The U.S. House of Representatives version of the FAA reauthorization bill supports efforts by U.S. aerospace companies to set up a $1.5 billion fund to help airlines equip for the NextGen air traffic control modernization effort, say the fund’s organizers.

Aviation Week revealed details of the NextGen Equipage Fund in October, with ITT Corp., other large aerospace companies contributing startup money that will be used to leverage more Wall Street financing (Aviation Daily, Oct. 28). Organizing the fund are former FAA Chief Operating Officer Russell Chew and Nexa Capital Partners Managing Partner Michael Dyment.

The intention is to establish a public-private partnership that will enable carriers as well as general aviation users to buy avionics required by NextGen while minimizing capital outlay and risk. Repayment would be deferred until NextGen benefits are realized. While some airlines have already begun equipping their aircraft for NextGen, many others are reluctant to invest heavily until the payoff in cost savings becomes clearer. A clause was added to the House FAA bill that would provide government support for such an approach.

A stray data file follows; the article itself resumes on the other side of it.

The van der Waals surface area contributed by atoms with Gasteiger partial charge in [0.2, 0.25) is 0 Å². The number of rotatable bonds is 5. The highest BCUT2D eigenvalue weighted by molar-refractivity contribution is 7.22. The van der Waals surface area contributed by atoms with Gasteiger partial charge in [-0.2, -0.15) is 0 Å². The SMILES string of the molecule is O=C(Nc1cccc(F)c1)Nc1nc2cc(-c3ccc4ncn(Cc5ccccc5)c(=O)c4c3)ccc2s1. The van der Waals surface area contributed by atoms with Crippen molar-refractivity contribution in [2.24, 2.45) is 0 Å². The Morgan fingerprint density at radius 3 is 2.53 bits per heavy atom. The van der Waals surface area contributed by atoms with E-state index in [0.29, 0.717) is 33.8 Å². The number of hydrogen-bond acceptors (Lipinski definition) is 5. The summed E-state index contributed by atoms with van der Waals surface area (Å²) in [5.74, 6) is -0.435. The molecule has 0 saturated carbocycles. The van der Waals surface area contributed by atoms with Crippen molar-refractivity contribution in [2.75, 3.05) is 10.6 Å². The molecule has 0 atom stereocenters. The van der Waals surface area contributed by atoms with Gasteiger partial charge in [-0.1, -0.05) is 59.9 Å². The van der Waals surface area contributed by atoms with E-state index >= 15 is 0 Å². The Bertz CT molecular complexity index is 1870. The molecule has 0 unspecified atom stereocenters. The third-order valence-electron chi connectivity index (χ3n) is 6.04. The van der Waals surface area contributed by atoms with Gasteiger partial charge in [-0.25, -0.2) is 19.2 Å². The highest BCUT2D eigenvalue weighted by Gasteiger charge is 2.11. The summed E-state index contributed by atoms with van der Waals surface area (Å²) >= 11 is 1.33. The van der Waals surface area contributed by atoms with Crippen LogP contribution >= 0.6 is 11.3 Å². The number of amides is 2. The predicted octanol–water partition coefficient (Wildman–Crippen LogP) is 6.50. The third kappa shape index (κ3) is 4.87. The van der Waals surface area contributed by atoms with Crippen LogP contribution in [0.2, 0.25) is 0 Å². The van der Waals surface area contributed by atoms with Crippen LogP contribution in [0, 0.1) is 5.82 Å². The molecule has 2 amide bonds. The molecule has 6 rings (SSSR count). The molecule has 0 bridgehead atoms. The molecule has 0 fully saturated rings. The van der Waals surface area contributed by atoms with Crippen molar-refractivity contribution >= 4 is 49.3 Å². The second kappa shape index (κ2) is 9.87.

According to the fund’s organizers, it will be able to finance the retrofit of up to 75% of the commercial air transport fleet that requires upgrade—as well as some general aviation aircraft—with technology such as automatic dependent surveillance-broadcast (ADS-B) and data communications. The fund “combines financing at competitive rates backed by loan guarantees with proven credit management practices that drive default risks to near-zero,” its managers say.